Programs to help children in poverty overlap to supplement their needs

In 2017, approximately 92 percent of children who received Supplemental Nutrition Assistance Program (SNAP) benefits also utilized other government assistance including Medicaid, CHIP, SNAP, WIC, TANF, SSI, and Social Security. Most commonly, children received Medicaid/CHIP benefits in addition to SNAP (89 percent of SNAP recipients here), while only one in ten also received TANF. The… Read more »

Successes of Pandemic Electronic Benefit Transfer program provide model for summer nutrition, if made permanent

To compensate for missed school meals amid remote learning, the federally funded, state-administered Pandemic Electronic Benefit Transfer (P-EBT) program has provided food stamp-like benefits to families and children who would otherwise rely on free and reduced-price school meals. Although designed as a pandemic response, the program has also addressed a critical gap in providing food… Read more »

“Remote work won’t save the heartland”

Enabled by more available remote work options, the COVID-19 pandemic spurred both employees and employers to flee cities in favor of more rural locations. Yet a new post from Brookings finds that rather than redistributing economic opportunity evenly nationwide, most companies are simply relocating to secondary tech hub cities like Austin, Denver, and Nashville, rather… Read more »

White homeowners are disproportionately refinancing their mortgages or selling their homes for equity

A new study from the Federal Reserve Banks of Boston, Atlanta, and Philadelphia utilizes anonymized data on 5.6 million mortgages to identify pandemic-era disparities in mortgage payments and home refinancing activity. The research reveals that Black homeowners have been more likely than white homeowners to have late or missed mortgage payments in the pandemic and… Read more »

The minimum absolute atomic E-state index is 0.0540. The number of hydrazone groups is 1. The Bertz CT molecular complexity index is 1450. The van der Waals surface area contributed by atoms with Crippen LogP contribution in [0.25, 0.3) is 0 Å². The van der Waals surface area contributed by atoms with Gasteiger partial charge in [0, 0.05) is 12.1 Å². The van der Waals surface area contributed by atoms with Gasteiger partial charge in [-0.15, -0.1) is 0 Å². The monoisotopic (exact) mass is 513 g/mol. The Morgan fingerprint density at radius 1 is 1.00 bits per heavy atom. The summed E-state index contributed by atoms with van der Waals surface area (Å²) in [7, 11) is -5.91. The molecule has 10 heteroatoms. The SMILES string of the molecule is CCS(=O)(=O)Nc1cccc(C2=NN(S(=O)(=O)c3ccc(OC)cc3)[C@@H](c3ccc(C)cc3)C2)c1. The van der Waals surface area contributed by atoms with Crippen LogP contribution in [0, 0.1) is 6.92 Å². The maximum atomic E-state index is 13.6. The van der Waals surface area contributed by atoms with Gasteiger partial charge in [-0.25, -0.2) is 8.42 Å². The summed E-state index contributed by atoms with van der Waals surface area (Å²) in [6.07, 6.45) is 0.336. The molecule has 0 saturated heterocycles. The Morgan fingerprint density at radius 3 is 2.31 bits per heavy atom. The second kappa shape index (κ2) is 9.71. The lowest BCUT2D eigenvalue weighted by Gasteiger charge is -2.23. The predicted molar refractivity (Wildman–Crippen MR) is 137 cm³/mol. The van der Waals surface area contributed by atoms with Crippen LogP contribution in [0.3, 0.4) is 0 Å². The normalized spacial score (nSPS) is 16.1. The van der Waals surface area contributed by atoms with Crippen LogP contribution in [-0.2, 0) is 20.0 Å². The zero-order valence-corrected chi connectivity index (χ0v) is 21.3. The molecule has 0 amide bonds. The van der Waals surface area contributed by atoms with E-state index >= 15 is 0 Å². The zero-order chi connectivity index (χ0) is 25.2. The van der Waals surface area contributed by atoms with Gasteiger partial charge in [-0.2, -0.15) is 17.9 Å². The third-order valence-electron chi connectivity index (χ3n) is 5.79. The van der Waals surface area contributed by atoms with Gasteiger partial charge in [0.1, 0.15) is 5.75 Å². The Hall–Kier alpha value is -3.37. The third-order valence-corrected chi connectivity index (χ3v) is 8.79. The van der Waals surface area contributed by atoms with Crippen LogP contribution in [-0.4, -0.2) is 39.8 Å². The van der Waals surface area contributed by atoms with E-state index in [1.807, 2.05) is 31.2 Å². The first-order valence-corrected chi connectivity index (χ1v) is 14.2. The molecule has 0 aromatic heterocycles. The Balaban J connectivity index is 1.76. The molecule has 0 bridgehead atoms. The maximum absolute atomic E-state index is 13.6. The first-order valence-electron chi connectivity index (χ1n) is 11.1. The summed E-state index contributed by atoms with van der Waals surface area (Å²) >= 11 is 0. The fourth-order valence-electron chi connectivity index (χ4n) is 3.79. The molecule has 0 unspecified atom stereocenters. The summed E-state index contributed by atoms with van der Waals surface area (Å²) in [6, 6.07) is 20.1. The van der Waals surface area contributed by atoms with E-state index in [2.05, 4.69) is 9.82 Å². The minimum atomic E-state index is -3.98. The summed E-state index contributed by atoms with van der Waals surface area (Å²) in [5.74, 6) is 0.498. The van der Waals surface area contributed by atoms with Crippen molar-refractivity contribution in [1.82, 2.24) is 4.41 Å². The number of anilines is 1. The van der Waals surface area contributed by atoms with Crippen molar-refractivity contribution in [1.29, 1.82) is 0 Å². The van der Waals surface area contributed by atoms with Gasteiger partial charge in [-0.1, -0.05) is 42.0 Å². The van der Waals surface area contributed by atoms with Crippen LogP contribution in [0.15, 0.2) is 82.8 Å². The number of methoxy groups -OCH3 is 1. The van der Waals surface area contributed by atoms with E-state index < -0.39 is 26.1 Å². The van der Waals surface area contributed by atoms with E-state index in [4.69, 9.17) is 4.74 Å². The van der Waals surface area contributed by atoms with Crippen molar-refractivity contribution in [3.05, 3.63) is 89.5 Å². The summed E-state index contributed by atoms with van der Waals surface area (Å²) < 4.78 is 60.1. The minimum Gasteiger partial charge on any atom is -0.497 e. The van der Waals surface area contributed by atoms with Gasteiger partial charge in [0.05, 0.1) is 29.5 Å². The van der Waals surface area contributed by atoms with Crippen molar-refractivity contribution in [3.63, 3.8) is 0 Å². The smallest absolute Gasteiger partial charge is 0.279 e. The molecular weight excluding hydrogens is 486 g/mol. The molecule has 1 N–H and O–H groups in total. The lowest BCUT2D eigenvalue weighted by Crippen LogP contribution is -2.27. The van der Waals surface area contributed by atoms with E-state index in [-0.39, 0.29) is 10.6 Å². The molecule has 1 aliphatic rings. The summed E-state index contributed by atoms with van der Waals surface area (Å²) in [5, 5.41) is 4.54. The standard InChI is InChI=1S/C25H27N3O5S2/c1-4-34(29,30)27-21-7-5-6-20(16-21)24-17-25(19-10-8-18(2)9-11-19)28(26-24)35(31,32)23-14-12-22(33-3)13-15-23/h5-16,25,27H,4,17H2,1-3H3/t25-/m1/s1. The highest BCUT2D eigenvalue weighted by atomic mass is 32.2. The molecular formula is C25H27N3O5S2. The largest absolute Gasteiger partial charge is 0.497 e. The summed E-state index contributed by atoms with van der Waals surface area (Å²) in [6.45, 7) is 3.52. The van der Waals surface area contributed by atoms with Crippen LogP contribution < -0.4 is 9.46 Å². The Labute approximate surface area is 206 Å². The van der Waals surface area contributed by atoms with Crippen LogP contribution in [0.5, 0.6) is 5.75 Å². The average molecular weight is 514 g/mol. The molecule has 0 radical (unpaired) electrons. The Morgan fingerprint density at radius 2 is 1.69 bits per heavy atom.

Remote work and child care closures hasten need to revamp fragile child care system

A Bipartisan Policy Center report describes new survey results assessing how parents’ work arrangements are interacting with their child care needs. Results suggest that 81 percent of working parents with children under 5 who have the option to work remote are utilizing that option. Most parents (60 percent) would like to keep this option to… Read more »

Pandemic impacts review finds decline in ECCE program enrollment, setbacks to young child learning and development

The University of Michigan and the Urban Institute have partnered to synthesize the pandemic’s effects on young children and on the early childhood care and education (ECCE) programs that serve them. Reviewing 63 studies on COVID-19 and early childhood disruptions, the authors find consistent documentation of ECCE enrollment declines, a mix of in-person and remote… Read more »

CLASP report advises on embedding equity into early childhood policy

A new report from CLASP describes the ways in which the data collection, analysis, and dissemination practices underlying early childhood research and policymaking are shaped by systemic racism and white supremacy. As a result, these practices reinforce inequity via siloed and inadequate data processes and related decision making. The report highlights ways that racist structures… Read more »

Vaccine mistrust predicts vaccine refusal among Black Americans

A new analysis of the nationally representative American Life Panel, collected by RAND and published in the Journal of the National Medical Association, finds that about one-third of Black respondents do not plan to get vaccinated against COVID-19. This intent is driven chiefly by mistrust in the vaccine, concerns about side effects, and uncertainty about… Read more »

The Tight Housing Market Boxes Out Government-Insured Borrowers, Widening Homeownership Gaps

A recent post from the Urban Institute highlights the ways in which lower income borrowers are disadvantaged in the current housing market. The authors suggest that the pandemic-era housing market favoring sellers facilitates discrimination against buyers using loans from the Federal Housing Administration and U.S. Department of Veterans Affairs. Urban’s analysis of government and government-sponsored… Read more »